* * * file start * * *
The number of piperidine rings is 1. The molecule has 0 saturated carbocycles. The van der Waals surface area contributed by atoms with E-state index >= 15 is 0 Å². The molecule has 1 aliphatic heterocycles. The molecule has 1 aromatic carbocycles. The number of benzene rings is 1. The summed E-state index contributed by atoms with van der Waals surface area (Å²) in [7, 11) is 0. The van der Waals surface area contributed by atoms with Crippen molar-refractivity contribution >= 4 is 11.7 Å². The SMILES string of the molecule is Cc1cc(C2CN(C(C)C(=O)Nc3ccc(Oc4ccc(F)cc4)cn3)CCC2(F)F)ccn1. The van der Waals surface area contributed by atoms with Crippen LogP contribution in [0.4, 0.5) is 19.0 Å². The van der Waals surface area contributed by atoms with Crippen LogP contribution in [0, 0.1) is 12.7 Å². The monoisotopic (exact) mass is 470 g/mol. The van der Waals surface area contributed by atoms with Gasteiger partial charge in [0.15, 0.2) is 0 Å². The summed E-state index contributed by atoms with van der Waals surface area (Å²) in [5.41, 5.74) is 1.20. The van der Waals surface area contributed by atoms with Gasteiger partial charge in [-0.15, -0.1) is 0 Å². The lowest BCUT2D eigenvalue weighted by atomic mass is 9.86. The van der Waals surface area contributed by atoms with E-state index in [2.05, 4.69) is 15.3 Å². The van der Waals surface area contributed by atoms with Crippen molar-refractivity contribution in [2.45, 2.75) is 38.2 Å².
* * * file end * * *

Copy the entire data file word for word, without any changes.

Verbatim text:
The number of piperidine rings is 1. The molecule has 0 saturated carbocycles. The van der Waals surface area contributed by atoms with E-state index >= 15 is 0 Å². The molecule has 1 aliphatic heterocycles. The molecule has 1 aromatic carbocycles. The number of benzene rings is 1. The summed E-state index contributed by atoms with van der Waals surface area (Å²) in [7, 11) is 0. The van der Waals surface area contributed by atoms with Crippen molar-refractivity contribution >= 4 is 11.7 Å². The SMILES string of the molecule is Cc1cc(C2CN(C(C)C(=O)Nc3ccc(Oc4ccc(F)cc4)cn3)CCC2(F)F)ccn1. The van der Waals surface area contributed by atoms with Crippen LogP contribution in [0.4, 0.5) is 19.0 Å². The van der Waals surface area contributed by atoms with Crippen LogP contribution in [0, 0.1) is 12.7 Å². The monoisotopic (exact) mass is 470 g/mol. The van der Waals surface area contributed by atoms with Gasteiger partial charge in [0.15, 0.2) is 0 Å². The summed E-state index contributed by atoms with van der Waals surface area (Å²) in [5.41, 5.74) is 1.20. The van der Waals surface area contributed by atoms with Gasteiger partial charge in [-0.15, -0.1) is 0 Å². The lowest BCUT2D eigenvalue weighted by atomic mass is 9.86. The van der Waals surface area contributed by atoms with E-state index in [2.05, 4.69) is 15.3 Å². The van der Waals surface area contributed by atoms with Crippen molar-refractivity contribution in [2.45, 2.75) is 38.2 Å².